Magazine article Clinical Psychiatry News

More Data Show Positive Effects of Aspirin on Brain Matter

Magazine article Clinical Psychiatry News

More Data Show Positive Effects of Aspirin on Brain Matter

Article excerpt

ATLANTA -- Aspirin, even at low doses, appears to prevent age-related declines in gray and white matter integrity in brain regions that typically show the earliest neuropathological changes associated with Alzheimer's disease, according to Lee Ryan, Ph.D., who is with the departments of psychology and neuroscience of the University of Arizona at Tucson.

Dr. Ryan presented her findings on the impact of aspiring on brain function at the annual meeting of the Society for Neuroscience.

These results, which were generated with the use of diffusion-weighted MRI, provide visual evidence that aspirin has a neuroprotective effect on the normal brain.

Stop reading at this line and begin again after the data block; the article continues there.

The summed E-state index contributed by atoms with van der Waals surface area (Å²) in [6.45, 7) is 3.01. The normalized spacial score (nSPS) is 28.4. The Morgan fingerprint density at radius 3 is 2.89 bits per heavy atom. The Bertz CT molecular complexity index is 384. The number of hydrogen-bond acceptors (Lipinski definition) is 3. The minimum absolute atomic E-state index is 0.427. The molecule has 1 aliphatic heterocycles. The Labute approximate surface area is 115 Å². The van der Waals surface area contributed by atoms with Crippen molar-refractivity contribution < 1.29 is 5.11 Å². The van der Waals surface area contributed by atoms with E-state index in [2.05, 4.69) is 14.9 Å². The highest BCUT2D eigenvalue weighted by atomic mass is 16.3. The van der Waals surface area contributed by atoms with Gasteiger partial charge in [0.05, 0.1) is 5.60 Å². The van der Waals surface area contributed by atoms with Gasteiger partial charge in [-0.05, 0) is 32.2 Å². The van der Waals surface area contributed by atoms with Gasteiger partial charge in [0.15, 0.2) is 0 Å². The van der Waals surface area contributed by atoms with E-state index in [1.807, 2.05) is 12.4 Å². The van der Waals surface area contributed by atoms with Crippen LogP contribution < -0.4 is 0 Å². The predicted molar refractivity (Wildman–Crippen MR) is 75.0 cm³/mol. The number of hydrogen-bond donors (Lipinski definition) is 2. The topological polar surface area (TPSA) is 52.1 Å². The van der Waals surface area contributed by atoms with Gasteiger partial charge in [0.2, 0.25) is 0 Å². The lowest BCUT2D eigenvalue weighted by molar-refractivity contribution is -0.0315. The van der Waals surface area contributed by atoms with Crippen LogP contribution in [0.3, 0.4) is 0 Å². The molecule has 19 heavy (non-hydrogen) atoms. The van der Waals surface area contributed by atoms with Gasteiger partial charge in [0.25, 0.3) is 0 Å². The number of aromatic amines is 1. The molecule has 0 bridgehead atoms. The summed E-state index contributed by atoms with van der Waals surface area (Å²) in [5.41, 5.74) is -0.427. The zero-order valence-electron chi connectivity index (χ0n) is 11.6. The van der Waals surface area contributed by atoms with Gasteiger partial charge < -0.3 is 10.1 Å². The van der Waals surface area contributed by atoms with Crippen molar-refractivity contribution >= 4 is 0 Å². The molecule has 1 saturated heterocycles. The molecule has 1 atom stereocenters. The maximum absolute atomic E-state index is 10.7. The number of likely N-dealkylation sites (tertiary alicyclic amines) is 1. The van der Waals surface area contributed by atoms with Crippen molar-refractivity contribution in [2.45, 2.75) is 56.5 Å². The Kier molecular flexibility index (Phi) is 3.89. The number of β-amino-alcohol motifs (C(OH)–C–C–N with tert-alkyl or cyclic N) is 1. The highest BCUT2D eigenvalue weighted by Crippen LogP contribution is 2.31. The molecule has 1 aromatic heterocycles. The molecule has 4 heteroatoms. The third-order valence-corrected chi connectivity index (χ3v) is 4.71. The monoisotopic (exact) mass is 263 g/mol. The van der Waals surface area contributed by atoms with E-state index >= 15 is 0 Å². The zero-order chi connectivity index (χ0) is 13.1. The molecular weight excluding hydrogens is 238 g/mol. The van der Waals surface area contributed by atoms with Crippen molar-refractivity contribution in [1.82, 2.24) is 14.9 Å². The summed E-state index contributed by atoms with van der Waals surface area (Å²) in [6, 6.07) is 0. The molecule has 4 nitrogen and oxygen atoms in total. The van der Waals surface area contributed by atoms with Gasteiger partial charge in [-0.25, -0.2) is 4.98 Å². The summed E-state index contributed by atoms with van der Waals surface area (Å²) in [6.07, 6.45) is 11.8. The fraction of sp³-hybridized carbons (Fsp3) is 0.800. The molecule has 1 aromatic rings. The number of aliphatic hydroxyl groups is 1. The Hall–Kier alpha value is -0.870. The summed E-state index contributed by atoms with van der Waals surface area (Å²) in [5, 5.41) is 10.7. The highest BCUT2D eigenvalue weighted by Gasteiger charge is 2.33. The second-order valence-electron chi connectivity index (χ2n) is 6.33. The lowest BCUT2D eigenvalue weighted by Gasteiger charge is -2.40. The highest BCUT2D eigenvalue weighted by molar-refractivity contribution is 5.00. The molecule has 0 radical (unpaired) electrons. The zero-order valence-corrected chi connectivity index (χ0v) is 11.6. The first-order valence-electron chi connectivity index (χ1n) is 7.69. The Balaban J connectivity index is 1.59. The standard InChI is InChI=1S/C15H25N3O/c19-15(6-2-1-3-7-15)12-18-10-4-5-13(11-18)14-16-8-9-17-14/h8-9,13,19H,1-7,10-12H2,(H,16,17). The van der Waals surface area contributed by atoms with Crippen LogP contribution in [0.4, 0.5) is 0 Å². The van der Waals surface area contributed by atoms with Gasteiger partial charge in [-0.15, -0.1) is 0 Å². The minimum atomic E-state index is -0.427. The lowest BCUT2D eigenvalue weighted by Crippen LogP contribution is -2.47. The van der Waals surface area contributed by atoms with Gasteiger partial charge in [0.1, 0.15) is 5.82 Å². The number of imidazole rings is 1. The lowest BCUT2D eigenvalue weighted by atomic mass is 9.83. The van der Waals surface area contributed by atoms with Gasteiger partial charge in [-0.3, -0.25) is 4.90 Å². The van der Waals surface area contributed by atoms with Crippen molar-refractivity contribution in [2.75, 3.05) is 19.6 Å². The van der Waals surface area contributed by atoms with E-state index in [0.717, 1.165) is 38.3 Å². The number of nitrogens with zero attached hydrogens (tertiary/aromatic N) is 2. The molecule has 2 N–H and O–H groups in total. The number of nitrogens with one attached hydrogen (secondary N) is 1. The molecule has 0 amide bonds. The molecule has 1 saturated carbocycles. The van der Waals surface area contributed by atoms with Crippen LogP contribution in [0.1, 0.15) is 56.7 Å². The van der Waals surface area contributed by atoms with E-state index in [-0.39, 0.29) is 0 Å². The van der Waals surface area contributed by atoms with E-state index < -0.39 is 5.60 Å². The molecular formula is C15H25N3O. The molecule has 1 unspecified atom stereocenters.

In addition, the results support previous epidemiologic evidence showing that long-term use of NSAIDs, including aspirin, decreases the risk of developing Alzheimer's disease (AD).

Study participants included 23 cognitively healthy older (over 60 years) adults who were taking aspirin as a health precaution against vascular accidents, hypertension, or mild arthritic symptoms.

Most of the people in this group took the equivalent of one baby aspirin a day (81 mg) for up to 15 years. The control group consisted of 25 age-matched subjects not taking any NSAIDs.

Diffusion-weighted (DW) MRI scans were carried out on a 3-T scanner using a radial fast spin-echo method.

DW-MRI is thought to be "exquisitely" sensitive to the presence of inflammation and other neuropathologic processes in white and gray matter, Dr. Ryan said.

The investigator analyzed four brain regions of interest: the medial temporal lobe and adjacent hippocampal white matter and the posterior cingulate and adjacent white matter in the splenium. …

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